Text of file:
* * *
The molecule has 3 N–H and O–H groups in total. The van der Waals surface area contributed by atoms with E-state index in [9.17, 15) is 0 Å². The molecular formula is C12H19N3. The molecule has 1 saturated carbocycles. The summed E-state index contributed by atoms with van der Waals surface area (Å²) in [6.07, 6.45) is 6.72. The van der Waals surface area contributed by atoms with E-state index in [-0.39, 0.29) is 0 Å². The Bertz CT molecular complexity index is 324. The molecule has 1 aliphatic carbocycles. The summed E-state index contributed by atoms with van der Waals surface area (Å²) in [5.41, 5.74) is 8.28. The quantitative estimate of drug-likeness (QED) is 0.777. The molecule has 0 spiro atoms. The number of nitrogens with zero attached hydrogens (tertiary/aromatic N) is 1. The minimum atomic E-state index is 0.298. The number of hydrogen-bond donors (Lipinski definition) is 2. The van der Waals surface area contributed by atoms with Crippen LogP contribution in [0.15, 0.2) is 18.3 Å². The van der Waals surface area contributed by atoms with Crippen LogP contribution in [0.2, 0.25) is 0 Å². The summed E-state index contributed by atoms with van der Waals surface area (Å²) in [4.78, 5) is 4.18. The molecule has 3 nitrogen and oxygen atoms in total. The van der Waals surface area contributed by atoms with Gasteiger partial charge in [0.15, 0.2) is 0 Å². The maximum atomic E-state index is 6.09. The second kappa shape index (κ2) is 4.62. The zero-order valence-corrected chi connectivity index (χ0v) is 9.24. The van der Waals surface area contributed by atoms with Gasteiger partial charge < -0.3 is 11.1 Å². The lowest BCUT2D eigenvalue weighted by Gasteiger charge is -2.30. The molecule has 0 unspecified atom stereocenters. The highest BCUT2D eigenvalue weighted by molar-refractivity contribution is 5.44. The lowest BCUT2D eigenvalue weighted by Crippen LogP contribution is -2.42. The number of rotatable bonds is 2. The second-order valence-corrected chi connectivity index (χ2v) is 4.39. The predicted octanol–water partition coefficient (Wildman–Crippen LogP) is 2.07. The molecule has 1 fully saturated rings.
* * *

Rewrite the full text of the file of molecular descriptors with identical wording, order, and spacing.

The molecule has 3 N–H and O–H groups in total. The van der Waals surface area contributed by atoms with E-state index in [9.17, 15) is 0 Å². The molecular formula is C12H19N3. The molecule has 1 saturated carbocycles. The summed E-state index contributed by atoms with van der Waals surface area (Å²) in [6.07, 6.45) is 6.72. The van der Waals surface area contributed by atoms with E-state index in [-0.39, 0.29) is 0 Å². The Bertz CT molecular complexity index is 324. The molecule has 1 aliphatic carbocycles. The summed E-state index contributed by atoms with van der Waals surface area (Å²) in [5.41, 5.74) is 8.28. The quantitative estimate of drug-likeness (QED) is 0.777. The molecule has 0 spiro atoms. The number of nitrogens with zero attached hydrogens (tertiary/aromatic N) is 1. The minimum atomic E-state index is 0.298. The number of hydrogen-bond donors (Lipinski definition) is 2. The van der Waals surface area contributed by atoms with Crippen LogP contribution in [0.15, 0.2) is 18.3 Å². The van der Waals surface area contributed by atoms with Crippen LogP contribution in [0.2, 0.25) is 0 Å². The summed E-state index contributed by atoms with van der Waals surface area (Å²) in [4.78, 5) is 4.18. The molecule has 3 nitrogen and oxygen atoms in total. The van der Waals surface area contributed by atoms with Gasteiger partial charge in [0.15, 0.2) is 0 Å². The maximum atomic E-state index is 6.09. The second kappa shape index (κ2) is 4.62. The zero-order valence-corrected chi connectivity index (χ0v) is 9.24. The van der Waals surface area contributed by atoms with Gasteiger partial charge < -0.3 is 11.1 Å². The lowest BCUT2D eigenvalue weighted by Gasteiger charge is -2.30. The molecule has 0 unspecified atom stereocenters. The highest BCUT2D eigenvalue weighted by molar-refractivity contribution is 5.44. The lowest BCUT2D eigenvalue weighted by Crippen LogP contribution is -2.42. The number of rotatable bonds is 2. The second-order valence-corrected chi connectivity index (χ2v) is 4.39. The predicted octanol–water partition coefficient (Wildman–Crippen LogP) is 2.07. The molecule has 1 fully saturated rings.